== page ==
What else has changed?
Commodities stocks, which once represented the lion's share of America's economy, according to the Dow, had a single representative in International Paper (NYSE: IP  ) from 1979 -- when a meatpacker lost its spot to Merck (NYSE: MRK  ) -- until 2003, when the sector finally became unimportant enough to drop entirely. Metals, which were represented solely by Alcoa (NYSE: AA  ) from 1997 onward, were overtaken by an ascendant financial sector in recent years. Both of these sectors once boasted the largest representation on the Dow, but today they're deemed irrelevant to tracking the health of the American economy.

American manufacturing, which was once the whole point of the Dow's existence, is now represented by 3M (NYSE: MMM  ) and Caterpillar (NYSE: CAT  ) , as other companies that make stuff can be categorized as specialists -- think Boeing (NYSE: BA  ) and aerospace -- or conglomerates, as General Electric (NYSE: GE  ) has been for decades. Technology companies, which got their first Dow representative in Eastman Kodak in 1924, were poorly represented until IBM (NYSE: IBM  ) rejoined the index in 1979, right at the start of the PC revolution. You could argue that Kodak is more of a consumer goods company than a technology company, and in that case, there really wasn't a consistent tech representative at all until 1979. Today there are four tech stocks on the Dow, which gives the sector a larger representation than every other sector except finance.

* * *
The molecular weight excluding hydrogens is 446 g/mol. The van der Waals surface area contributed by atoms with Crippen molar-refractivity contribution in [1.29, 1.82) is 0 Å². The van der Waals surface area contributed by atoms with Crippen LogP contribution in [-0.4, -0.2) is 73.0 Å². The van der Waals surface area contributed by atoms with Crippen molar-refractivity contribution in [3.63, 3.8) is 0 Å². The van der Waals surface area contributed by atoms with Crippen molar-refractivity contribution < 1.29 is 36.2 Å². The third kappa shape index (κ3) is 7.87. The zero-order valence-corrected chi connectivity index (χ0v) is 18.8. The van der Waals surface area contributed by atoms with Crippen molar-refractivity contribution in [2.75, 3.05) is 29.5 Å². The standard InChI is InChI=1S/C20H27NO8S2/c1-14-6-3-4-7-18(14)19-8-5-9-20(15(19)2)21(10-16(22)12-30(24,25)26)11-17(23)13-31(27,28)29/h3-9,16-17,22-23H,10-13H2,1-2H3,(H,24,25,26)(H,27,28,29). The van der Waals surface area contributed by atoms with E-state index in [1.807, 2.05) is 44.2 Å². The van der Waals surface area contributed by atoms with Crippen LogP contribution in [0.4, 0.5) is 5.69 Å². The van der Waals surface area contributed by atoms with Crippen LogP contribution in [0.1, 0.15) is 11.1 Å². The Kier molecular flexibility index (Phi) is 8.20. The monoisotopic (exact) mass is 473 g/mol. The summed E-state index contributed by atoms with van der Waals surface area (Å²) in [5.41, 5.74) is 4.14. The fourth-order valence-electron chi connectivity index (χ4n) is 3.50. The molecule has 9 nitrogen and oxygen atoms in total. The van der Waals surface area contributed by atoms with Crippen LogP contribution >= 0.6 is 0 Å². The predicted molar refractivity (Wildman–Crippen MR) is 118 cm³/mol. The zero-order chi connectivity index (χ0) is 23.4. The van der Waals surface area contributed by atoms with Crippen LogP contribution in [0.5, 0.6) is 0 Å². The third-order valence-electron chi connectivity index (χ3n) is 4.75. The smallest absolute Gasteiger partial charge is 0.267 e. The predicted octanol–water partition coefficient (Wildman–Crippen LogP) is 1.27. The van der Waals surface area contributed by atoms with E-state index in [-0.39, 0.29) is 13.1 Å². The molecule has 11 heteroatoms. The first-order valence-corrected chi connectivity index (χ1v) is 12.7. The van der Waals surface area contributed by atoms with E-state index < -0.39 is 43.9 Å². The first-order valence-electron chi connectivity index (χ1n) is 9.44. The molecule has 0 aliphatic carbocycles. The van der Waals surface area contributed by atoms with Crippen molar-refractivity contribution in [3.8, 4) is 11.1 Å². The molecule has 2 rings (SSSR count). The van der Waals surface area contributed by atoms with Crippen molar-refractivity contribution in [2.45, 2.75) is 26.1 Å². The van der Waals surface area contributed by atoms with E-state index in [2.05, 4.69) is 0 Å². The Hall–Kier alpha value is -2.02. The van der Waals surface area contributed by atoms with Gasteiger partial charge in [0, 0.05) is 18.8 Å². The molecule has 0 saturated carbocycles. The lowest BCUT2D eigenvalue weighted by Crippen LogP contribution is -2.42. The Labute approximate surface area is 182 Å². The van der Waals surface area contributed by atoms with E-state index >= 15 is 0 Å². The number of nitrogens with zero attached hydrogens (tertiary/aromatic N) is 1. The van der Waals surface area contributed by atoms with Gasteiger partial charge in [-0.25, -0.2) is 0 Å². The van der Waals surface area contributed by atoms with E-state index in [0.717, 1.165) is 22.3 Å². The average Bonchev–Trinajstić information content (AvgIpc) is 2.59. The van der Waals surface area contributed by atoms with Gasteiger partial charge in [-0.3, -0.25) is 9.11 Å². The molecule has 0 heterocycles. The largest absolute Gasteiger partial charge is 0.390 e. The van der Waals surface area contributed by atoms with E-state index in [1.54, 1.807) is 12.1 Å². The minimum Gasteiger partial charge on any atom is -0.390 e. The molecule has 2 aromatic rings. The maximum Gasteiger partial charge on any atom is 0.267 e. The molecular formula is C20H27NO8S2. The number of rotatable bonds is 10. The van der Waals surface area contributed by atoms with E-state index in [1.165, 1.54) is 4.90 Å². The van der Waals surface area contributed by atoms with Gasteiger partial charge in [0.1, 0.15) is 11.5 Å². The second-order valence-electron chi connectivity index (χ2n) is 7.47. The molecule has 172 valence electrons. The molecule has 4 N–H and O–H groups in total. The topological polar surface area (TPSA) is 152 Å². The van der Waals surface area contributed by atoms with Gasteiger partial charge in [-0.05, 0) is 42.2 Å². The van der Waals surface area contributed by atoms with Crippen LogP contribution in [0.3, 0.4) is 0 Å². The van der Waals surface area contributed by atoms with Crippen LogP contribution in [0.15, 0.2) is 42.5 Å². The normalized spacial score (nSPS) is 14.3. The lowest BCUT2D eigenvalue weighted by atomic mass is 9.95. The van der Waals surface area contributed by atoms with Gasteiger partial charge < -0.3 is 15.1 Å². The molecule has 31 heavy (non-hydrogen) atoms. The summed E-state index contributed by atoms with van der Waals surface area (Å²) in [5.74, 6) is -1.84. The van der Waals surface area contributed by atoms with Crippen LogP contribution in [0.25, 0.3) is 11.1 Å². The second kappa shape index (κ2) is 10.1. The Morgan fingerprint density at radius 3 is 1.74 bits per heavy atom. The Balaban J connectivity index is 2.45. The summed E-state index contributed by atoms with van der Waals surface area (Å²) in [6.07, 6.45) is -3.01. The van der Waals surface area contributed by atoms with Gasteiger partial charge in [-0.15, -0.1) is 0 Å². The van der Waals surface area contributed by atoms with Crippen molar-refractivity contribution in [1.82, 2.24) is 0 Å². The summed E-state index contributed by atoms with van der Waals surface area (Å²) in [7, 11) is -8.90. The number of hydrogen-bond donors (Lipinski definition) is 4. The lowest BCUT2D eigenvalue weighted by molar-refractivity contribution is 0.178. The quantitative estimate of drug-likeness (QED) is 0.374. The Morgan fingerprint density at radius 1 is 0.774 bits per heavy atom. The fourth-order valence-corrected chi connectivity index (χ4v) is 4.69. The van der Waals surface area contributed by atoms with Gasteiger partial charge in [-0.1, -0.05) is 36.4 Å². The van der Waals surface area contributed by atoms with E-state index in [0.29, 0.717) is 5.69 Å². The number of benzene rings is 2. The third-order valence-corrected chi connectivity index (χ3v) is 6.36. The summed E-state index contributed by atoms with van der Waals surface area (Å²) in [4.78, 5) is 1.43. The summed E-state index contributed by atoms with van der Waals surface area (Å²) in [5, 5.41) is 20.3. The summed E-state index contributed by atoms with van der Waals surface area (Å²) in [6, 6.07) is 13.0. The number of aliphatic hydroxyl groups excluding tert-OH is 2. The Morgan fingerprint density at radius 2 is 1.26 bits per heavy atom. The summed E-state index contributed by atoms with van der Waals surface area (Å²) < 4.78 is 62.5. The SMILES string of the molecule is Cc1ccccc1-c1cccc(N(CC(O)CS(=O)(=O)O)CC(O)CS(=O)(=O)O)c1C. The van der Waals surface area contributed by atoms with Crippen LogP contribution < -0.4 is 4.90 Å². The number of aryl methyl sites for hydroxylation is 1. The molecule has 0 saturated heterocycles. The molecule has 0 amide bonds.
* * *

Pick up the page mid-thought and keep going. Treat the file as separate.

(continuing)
What stayed the same?
Energy stocks, which were initially represented by utility gas companies, have had a remarkably stable level of representation since 1896. In fact, energy is the only sector that has never lacked representation on the Dow, thanks to one early, nonsensical decision to briefly swap General Electric out for a rubber trust before GE was diverse enough to be called a conglomerate. Since 1924, the Dow has always had at least two retail stocks on its roster as well, in addition to tracking at least three consumer goods manufacturers since 1928.

How will the Dow continue to evolve in the coming years? Will it eventually eliminate the chemical sector -- now represented solely by DuPont (NYSE: DD  ) -- from its component roster in favor of more tech stocks? Can health care, which is more important to America's economy than it is in any other developed nation, gain greater representation? There are any number of ways in which the economy, and the Dow, might change in the coming years. If you think you know which way America's economic winds might blow -- and which companies could benefit with a spot on the Dow's roster -- let us know by leaving a comment below.

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Alex Planes

Alex Planes specializes in the deep analysis of tech, energy, and retail companies, with a particular focus on the ways new or proposed technologies can (and will) shape the future. He is also a dedicated student of financial and business history, often drawing on major events from the past to help readers better understand what's happening today and what might happen tomorrow.